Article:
Ansoff Matrix: four growth strategies and practical examples

The Ansoff matrix or Market Product development matrix, or market product matrix was developed by a famous researcher – Igor Ansoff in 1975. Until now, The Ansoff matrix has been used as a strategic planning tool for revenue growth at firms’ different market segments; thereby facilitating strategic managers in making decisions.

Four growth strategies from Ansoff matrix

Ansoff, in his 1957 paper, provided a definition for product-market strategy as “a joint statement of a product line and the corresponding set of missions which the products are designed to fulfil”. He describes four growth alternatives for growing an organization in existing or new markets, with existing or new products.

Ansoff matrix is built through three steps, namely: (i) identifying current products and markets of enterprise, (ii) identifying new and potential products and markets of enterprise; since then (iii) developing a matrix to determine enterprise’s position and strategic directions of market product pairs. The two criteria of (existing and new) product and (existing and new) market form the two axes of the Ansoff matrix, and shape the four corporate strategy frameworks as shown in the following figure. Each alternative pose differing levels of risk for the firm.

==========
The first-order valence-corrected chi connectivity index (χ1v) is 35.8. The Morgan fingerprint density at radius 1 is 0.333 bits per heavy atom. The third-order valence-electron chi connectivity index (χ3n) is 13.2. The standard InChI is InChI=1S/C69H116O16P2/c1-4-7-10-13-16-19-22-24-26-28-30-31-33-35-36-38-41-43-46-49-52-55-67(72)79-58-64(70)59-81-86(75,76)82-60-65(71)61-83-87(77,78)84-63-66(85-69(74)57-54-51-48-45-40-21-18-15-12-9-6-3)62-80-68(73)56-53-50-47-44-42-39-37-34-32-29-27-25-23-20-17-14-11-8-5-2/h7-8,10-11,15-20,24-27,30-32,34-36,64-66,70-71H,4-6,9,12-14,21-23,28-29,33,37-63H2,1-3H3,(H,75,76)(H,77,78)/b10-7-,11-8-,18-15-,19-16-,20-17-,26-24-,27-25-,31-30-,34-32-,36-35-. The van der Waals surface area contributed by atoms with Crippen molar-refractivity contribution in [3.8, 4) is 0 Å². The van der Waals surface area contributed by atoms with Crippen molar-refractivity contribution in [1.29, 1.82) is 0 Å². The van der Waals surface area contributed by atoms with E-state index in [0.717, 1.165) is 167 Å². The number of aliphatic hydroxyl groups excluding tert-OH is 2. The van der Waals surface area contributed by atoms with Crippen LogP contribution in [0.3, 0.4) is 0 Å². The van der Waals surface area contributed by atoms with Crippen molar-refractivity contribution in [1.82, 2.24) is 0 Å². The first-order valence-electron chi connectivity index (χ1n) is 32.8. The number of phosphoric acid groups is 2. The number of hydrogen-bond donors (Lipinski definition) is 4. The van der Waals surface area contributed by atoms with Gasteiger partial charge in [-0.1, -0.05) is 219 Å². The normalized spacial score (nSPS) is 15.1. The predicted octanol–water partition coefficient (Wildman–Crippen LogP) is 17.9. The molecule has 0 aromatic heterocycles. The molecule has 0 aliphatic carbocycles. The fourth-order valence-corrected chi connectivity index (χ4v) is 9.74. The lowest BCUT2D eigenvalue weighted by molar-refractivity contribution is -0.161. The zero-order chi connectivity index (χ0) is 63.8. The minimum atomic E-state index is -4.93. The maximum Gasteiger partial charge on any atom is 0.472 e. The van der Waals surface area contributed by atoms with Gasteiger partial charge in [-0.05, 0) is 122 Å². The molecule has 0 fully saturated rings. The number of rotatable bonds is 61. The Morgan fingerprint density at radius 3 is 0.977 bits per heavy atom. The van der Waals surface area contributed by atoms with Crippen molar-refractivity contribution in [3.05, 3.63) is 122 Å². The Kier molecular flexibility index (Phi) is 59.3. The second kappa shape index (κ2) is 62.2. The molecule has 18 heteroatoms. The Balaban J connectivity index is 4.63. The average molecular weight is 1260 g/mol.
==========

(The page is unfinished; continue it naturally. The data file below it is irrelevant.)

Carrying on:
Market penetration strategy or market consolidation strategy

This strategy is applied when enterprises want to expand their business in the current market by using existing products to sell to their existing customers. Specifically, enterprises boost their sales of current products through sustainable marketing efforts in current market, such as discount campaigns, expanding distribution points in the current market, sales, promotions … The four main methods are: increasing purchase frequency, increasing purchase number of existing customers, selling to competitors’ customers, and selling to new customers. For example, Coca-Cola and Pepsi, when penetrating the Vietnamese market in the early 2000s, conducted their marketing campaigns and aggressive promotions to dominate the market, in which Coca-Cola focused on the North and Pepsi in the South.

Market development strategy

This strategy includes the activities to promote sales of current products in new markets, such as new areas or new countries. New markets can also be interpreted as new market shares with products that have been adapted or new distribution channels.

The difference between market development strategy and market penetration strategy is the expansion in overall market size of enterprises. For example, Coca-Cola brings its products to Russia for sale, which means it has expanded its markets and increased its potential market.